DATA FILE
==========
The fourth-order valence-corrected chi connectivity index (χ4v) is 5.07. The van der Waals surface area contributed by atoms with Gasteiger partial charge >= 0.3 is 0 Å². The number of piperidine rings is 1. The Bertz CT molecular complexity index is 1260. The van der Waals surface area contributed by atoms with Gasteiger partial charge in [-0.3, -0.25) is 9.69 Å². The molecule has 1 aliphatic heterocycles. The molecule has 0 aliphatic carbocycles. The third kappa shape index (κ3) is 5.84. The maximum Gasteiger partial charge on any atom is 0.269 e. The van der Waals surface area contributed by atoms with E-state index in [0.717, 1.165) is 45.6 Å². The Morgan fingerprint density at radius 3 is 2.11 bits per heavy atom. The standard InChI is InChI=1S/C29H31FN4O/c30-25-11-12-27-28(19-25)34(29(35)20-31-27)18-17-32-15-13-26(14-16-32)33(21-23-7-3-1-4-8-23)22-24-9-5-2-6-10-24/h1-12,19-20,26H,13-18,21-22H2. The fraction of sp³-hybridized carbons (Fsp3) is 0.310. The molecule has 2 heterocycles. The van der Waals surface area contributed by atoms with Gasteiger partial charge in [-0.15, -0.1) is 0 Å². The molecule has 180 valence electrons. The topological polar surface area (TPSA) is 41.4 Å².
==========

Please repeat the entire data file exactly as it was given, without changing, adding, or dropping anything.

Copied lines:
The fourth-order valence-corrected chi connectivity index (χ4v) is 5.07. The van der Waals surface area contributed by atoms with Gasteiger partial charge >= 0.3 is 0 Å². The number of piperidine rings is 1. The Bertz CT molecular complexity index is 1260. The van der Waals surface area contributed by atoms with Gasteiger partial charge in [-0.3, -0.25) is 9.69 Å². The molecule has 1 aliphatic heterocycles. The molecule has 0 aliphatic carbocycles. The third kappa shape index (κ3) is 5.84. The maximum Gasteiger partial charge on any atom is 0.269 e. The van der Waals surface area contributed by atoms with E-state index in [0.717, 1.165) is 45.6 Å². The Morgan fingerprint density at radius 3 is 2.11 bits per heavy atom. The standard InChI is InChI=1S/C29H31FN4O/c30-25-11-12-27-28(19-25)34(29(35)20-31-27)18-17-32-15-13-26(14-16-32)33(21-23-7-3-1-4-8-23)22-24-9-5-2-6-10-24/h1-12,19-20,26H,13-18,21-22H2. The fraction of sp³-hybridized carbons (Fsp3) is 0.310. The molecule has 2 heterocycles. The van der Waals surface area contributed by atoms with Gasteiger partial charge in [-0.15, -0.1) is 0 Å². The molecule has 180 valence electrons. The topological polar surface area (TPSA) is 41.4 Å².